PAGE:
You may get bloggers who attempt to use “Fair Use” as a defense for using your image without permission (or attribution). Fair use is mostly a concept in US Copyright Law. One of the four points for evaluating fair use requires that the original work is not substantially duplicated. Unless they are displaying only a thumbnail of your picture or a very small crop, it is unlikely that the courts would find in favor of the fair use defense (US Courts did rule that fair use applies in the case of thumbnails in an image search engine). I am much more sympathetic to this argument if my work is properly linked to the source, credited, and not used in any sort of commercial context.

I once got a really amusing excuse when someone tried to claim a little known copyright exemption for religious worship:

§ 110. Limitations on exclusive rights: Exemption of certain performances and displays

Notwithstanding the provisions of section 106, the following are not infringements of copyright:

(3) performance of a nondramatic literary or musical work or of a dramatico-musical work of a religious nature, or display of a work, in the course of services at a place of worship or other religious assembly; I had to look that one up. No, it does not apply to the sale of my image in religiously-themed Powerpoint presentations for use by religious organizations. They eventually ended up paying up.

 The Worthless Value of a Photo Credit

I promised a rant on photo credits. So here it is. A few years ago, an image of mine appeared as Photo of the Day on a major worldwide photography magazine’s website front page, as a result of my submission to their photography contest. Did the magazine tell me about it? No. Did I get anything for it? No. Safe to say hundreds of thousands of people probably saw my photo and photo credit. Surely, all of that attention must have been good for something, right? WRONG. Did I sell a single print or license a single image as a direct or indirect consequence of my photo credit? NO. Did it open the door for me to publish anything elsewhere? NO. Did anyone other than me really even care about my being “published”? Well not really. Unless you count the hundreds of people that helped themselves to my image from the magazine’s website and dragged it all over the internet with no credit to me. Want to be irritated? Imagine having your photo forwarded to you in an “amazing pictures” chain email that has circulated all over the internet without any credit to you (worse yet, credited to someone else!).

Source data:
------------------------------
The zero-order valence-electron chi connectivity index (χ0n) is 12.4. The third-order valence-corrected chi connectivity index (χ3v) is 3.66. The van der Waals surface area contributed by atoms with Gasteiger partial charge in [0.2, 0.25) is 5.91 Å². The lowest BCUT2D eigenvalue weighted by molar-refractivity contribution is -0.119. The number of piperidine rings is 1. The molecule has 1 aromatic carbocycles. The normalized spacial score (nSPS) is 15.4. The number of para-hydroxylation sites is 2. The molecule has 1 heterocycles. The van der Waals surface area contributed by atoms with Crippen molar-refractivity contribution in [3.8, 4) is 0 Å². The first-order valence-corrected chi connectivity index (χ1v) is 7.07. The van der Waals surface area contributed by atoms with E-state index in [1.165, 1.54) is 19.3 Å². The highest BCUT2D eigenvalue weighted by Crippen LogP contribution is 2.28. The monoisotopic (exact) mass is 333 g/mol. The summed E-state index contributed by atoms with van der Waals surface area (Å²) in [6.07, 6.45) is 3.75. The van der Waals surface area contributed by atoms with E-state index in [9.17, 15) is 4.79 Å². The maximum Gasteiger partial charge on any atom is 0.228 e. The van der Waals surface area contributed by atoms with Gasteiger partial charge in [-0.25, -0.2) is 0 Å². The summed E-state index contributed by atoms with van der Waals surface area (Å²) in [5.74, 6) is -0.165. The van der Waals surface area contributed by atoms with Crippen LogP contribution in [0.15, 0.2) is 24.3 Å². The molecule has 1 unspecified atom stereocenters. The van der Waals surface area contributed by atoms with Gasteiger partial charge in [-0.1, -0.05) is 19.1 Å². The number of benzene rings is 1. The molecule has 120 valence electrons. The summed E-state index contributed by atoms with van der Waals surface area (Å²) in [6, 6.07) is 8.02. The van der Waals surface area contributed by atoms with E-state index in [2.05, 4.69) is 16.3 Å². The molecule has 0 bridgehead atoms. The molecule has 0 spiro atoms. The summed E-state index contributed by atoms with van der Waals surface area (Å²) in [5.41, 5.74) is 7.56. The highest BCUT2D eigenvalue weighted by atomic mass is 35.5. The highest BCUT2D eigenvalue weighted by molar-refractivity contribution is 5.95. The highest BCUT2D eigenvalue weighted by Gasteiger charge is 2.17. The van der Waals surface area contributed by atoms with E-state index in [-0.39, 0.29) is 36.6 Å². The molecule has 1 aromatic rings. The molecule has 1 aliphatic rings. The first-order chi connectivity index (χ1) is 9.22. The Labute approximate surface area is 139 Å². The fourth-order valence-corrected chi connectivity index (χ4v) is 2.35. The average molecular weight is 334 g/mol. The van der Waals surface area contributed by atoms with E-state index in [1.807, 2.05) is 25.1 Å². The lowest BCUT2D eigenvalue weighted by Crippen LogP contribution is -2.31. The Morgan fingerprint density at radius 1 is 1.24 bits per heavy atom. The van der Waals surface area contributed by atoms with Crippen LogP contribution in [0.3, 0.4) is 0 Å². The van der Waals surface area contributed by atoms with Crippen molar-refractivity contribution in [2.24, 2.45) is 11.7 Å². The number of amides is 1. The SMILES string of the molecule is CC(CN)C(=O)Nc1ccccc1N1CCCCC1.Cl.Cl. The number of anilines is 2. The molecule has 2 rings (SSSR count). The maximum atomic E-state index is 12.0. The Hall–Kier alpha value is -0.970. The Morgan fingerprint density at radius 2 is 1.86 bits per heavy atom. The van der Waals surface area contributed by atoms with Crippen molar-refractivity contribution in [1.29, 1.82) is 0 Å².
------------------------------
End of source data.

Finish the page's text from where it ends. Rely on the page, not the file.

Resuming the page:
So, for anyone who thinks that getting an image published is the magic ticket to the BIG LEAGUES, I’m here to rain on your parade. Don’t give away an image for a photo credit in hopes of a break. It isn’t worth it. You won’t make it big. Nobody cares who takes a picture. They’re not going to go search out who took a picture. There is only thing they care about: is the picture any good? You won’t develop a following on one or even three images. Photo editors and creative directors have specific needs for specific projects that they need NOW. And it is highly unlikely that your photo credited image is the one they need NOW. So they are NOT going to search you out to see what other images you have nor do they want to see the rest of your portfolio. You’ll develop a following slowly over time by consistently delivering top-quality images and forging meaningful connections with those who like your work. Interact with your followers, give them helpful information, tell them a story about how the image was made, etc. You know what it cost you to make your images – the gas, your camera, the expensive vacation, the sleep you lost to get up for sunrise at 4 AM, the hours spent standing in a freezing cold creek…it wasn’t free. Consider that. Your stuff might be worth more than you thought.